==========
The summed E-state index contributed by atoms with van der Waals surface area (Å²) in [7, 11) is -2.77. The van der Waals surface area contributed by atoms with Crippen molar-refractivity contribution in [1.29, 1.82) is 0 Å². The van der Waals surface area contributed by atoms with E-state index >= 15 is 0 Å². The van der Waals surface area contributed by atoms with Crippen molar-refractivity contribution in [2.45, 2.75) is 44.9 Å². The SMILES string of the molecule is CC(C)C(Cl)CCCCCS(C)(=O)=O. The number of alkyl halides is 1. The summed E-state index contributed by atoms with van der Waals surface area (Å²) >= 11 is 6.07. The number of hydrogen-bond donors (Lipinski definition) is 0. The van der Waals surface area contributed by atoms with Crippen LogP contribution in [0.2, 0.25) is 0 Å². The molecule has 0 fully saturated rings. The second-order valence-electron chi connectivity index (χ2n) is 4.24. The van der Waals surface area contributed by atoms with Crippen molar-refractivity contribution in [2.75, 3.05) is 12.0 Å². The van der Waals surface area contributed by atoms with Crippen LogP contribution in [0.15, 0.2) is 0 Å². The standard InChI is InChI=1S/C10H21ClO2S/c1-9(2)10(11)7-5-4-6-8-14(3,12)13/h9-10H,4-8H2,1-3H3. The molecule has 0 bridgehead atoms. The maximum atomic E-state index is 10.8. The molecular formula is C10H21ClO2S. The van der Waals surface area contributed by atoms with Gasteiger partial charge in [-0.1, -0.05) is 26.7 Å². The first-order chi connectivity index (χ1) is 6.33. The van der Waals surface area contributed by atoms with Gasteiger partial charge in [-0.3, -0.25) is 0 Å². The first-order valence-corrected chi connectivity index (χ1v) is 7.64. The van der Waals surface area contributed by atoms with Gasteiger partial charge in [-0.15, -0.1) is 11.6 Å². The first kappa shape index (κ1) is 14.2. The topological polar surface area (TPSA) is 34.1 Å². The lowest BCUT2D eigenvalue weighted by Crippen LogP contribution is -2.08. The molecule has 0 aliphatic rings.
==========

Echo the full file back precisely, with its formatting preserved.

The summed E-state index contributed by atoms with van der Waals surface area (Å²) in [7, 11) is -2.77. The van der Waals surface area contributed by atoms with Crippen molar-refractivity contribution in [1.29, 1.82) is 0 Å². The van der Waals surface area contributed by atoms with E-state index >= 15 is 0 Å². The van der Waals surface area contributed by atoms with Crippen molar-refractivity contribution in [2.45, 2.75) is 44.9 Å². The SMILES string of the molecule is CC(C)C(Cl)CCCCCS(C)(=O)=O. The number of alkyl halides is 1. The summed E-state index contributed by atoms with van der Waals surface area (Å²) >= 11 is 6.07. The number of hydrogen-bond donors (Lipinski definition) is 0. The van der Waals surface area contributed by atoms with Crippen LogP contribution in [0.2, 0.25) is 0 Å². The molecule has 0 fully saturated rings. The second-order valence-electron chi connectivity index (χ2n) is 4.24. The van der Waals surface area contributed by atoms with Crippen molar-refractivity contribution in [2.75, 3.05) is 12.0 Å². The van der Waals surface area contributed by atoms with Crippen LogP contribution in [0.15, 0.2) is 0 Å². The standard InChI is InChI=1S/C10H21ClO2S/c1-9(2)10(11)7-5-4-6-8-14(3,12)13/h9-10H,4-8H2,1-3H3. The molecule has 0 bridgehead atoms. The maximum atomic E-state index is 10.8. The molecular formula is C10H21ClO2S. The van der Waals surface area contributed by atoms with Gasteiger partial charge in [-0.1, -0.05) is 26.7 Å². The first-order chi connectivity index (χ1) is 6.33. The van der Waals surface area contributed by atoms with Gasteiger partial charge in [-0.3, -0.25) is 0 Å². The first-order valence-corrected chi connectivity index (χ1v) is 7.64. The van der Waals surface area contributed by atoms with Gasteiger partial charge in [-0.15, -0.1) is 11.6 Å². The first kappa shape index (κ1) is 14.2. The topological polar surface area (TPSA) is 34.1 Å². The lowest BCUT2D eigenvalue weighted by Crippen LogP contribution is -2.08. The molecule has 0 aliphatic rings.